Recent reports from experts on circumnavigating and piracy are now stressing that the Indian Ocean and the Gulf of Aden and even parts of the Red Sea have turned into no go areas. Pirate attacks on yachts alone are now approaching disturbing proportions with a 1 in 20 chance of experiencing an attack in the danger zones. The pirates have no inhibitions and don’t discriminate on size of yacht or its seeming wealth value. The valuable cargo has become the crew themselves, with hefty ransoms being demanded for their release. It is often many months before incarcerated crew is released after much haggling over ransom demands.
More alarming is that in the 2010 -2011 year, five yachts people have been killed in the Indian Ocean and a further ten have been kidnapped. This has amounted to five attacks on yachts, with four of them being successful.
However, commercial shipping has benefitted hugely by the presence of a fleet of coalition warships that have been operating a safe corridor between the Omani port of Salalah and the Bab El Mandeb (Gates of Sorrow), the entry to the Red Sea, and which appears to have significantly halted large scale piracy for the time being, in that area. Pirates are more elusive than that and have spread their wings to extensive parts of the Indian Ocean. They are roaming around areas that are too massive to successfully police and which leave commercial ships and yacht crews vulnerable.
Coupled with the problems of piracy there are other hurdles to consider in the Middle East. Political instability in Yemen, Sudan and Egypt has made transiting the coasts of those countries increasingly unpredictable and in the period between January and May 2011 there was great relief by yacht crews when they finally arrived safely in Port Said on the Mediterranean coast of Egypt.
Joining or organising a military style convoy of other yachts has been the recent way to deal with the uncertainty of piracy but this is now not a guarantee of safety and the coalition warships have set no priority on shadowing and protecting such convoys.
Sailing on the oceans of the world can be exhilarating, awe inspiring and challenging and, if well prepared, quite doable, but protecting oneself from a pirate attack is something different altogether.
Barely a year ago teenager Laura Dekker departed from Gibraltar amidst controversy, as to whether at the young age of fourteen she could safely circumnavigate the dangerous oceans of the globe unaided and with the necessary skills that often include snap decision making, heavy physical work and the ability to accurately read and operate a multitude of electronic devices that are the key to safely navigate ocean waters these days. As well as the special skills required to conquer loneliness and growing up where there are no parents to guide her through her dream.
Against all odds she has now safely arrived in Darwin, after navigating through the reef strewn waters of the Torres Strait. Two oceans crossed and with some equipment to replace, she is now going to be residing in Darwin for a period while she prepares for the challenges of the Indian Ocean.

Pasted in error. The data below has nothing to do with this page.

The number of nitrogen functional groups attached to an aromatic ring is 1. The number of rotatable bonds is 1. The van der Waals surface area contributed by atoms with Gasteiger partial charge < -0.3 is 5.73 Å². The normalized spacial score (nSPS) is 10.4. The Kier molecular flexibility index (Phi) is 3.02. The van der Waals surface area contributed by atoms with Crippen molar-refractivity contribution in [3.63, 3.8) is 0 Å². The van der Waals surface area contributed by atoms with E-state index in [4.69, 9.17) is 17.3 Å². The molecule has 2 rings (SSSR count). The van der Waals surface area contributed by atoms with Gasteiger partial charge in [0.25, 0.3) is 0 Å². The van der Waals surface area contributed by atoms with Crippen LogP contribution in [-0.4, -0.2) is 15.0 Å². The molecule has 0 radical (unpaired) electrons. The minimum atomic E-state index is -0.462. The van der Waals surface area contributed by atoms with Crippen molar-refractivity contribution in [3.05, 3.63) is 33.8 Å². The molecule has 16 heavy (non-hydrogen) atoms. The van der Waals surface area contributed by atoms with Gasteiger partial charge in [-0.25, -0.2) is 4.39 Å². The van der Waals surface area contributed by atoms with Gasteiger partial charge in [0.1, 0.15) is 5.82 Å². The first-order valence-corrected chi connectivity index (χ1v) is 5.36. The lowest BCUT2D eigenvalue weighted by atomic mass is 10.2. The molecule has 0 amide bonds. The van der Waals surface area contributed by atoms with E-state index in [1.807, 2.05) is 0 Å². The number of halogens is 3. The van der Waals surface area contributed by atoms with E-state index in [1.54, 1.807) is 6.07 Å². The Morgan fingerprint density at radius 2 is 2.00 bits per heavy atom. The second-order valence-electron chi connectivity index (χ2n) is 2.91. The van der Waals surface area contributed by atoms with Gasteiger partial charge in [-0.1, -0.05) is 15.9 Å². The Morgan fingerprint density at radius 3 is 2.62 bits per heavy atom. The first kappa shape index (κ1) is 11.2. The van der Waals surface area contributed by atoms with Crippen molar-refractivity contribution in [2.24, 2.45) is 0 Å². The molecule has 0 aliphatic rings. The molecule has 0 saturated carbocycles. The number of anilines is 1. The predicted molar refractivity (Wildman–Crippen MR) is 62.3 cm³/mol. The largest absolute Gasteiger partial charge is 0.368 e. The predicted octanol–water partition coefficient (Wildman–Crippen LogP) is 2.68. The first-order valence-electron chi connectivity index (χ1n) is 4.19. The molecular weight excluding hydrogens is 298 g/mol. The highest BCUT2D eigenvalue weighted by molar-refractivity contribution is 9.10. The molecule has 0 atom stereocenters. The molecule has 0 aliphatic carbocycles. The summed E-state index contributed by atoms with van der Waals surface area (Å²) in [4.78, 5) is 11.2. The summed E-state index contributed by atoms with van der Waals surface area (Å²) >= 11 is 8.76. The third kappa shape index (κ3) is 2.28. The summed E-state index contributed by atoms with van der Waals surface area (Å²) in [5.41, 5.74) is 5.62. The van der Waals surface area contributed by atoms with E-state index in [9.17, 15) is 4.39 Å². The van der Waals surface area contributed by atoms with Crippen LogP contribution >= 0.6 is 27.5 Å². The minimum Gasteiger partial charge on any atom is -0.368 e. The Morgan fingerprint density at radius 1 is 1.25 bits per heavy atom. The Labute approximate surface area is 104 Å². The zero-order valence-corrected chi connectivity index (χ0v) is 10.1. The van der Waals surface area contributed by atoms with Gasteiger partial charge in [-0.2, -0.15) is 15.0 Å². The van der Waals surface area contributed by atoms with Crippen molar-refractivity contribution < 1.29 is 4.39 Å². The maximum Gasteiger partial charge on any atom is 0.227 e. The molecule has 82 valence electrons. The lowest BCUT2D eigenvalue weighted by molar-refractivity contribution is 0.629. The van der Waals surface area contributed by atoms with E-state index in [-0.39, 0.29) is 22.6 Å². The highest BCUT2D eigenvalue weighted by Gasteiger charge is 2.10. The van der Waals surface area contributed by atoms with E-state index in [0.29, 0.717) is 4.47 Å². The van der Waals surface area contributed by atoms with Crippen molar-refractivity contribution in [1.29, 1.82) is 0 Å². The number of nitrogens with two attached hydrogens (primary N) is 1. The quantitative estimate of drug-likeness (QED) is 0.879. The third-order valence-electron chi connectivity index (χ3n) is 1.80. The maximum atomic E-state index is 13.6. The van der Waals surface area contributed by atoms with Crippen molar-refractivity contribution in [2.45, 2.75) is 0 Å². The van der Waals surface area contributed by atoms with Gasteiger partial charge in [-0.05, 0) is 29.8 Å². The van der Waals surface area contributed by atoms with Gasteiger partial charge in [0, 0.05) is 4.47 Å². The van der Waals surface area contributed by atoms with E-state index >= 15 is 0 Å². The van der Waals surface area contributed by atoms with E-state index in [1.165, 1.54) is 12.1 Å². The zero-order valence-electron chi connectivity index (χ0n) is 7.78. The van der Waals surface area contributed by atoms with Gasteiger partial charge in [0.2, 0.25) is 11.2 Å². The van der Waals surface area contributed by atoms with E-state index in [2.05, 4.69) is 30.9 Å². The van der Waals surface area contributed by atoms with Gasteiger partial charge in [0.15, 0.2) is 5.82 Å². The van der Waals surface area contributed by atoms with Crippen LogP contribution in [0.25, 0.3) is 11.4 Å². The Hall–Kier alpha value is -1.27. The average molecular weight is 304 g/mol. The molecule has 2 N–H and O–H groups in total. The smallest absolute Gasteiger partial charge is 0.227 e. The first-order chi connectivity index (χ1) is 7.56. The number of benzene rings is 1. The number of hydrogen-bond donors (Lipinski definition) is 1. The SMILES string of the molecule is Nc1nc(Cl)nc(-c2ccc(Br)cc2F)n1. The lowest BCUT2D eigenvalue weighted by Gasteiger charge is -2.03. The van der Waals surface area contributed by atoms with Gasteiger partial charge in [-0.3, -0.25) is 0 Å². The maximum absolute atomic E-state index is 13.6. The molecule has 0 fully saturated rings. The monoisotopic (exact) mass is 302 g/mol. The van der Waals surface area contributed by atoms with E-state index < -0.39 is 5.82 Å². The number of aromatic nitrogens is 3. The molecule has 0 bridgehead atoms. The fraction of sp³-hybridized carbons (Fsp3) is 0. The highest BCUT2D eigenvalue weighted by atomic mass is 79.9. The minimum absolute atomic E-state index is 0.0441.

The controversy started for this young Dutch teenager, who was determined to be the youngest female solo sailor to sail around the world, when the Dutch government tried to remove her from her parents in a bid to ensure that she did not take on this dangerous journey. Critics had stated that she was far too young negotiate such a challenging journey. She managed to wrest with the authorities and start her dream accompanied to Gibraltar where she was let off her lease to complete this awesome journey. Not for the faint hearted of course but doable by those those have the determination to conquer the challenge.
Up to this point, Dekker and a team led by her father, have conducted everything correctly when it comes to timing and vessel preparation. She has come across no extraordinary issues with the weather or with Guppy, her 38-foot ketch rigged yacht.
Her final crossing will be the Indian Ocean, which at present there is no certainty as to whether she will sail through the notorious pirates alley between Somalia and Aden (The Gulf of Aden) or via the almost equally dangerous crossing to South Africa via Mauritius and Madagascar and then up through the south Atlantic and into the north.
Born on a yacht in the well renowned yachting port of Whangarei in New Zealand, from a tender age Laura Dekker dreamed of sailing the world unaided and as she is more of a doer than a dreamer this challenge finally got underway. At thirteen, she defiantly decided that she was more than prepared for her first significant solo journey, and once on board Guppy she departed the harbour of Maurik and set her compass course for a waypoint in England. She returned not that long after and her father had hoped his aspirant daughter might have ditched her dream after several days alone on the sea with the wind, waves and rain for her friends. That trip in itself only propelled her into action still further until she finally departed Gibraltar on the 10th August 2010, heading to the Canaries and taking the seasonal north east trades to the Caribbean, through the Panama Canal and across the Pacific Ocean to Australia via the Galapagos Islands and the Marquesas.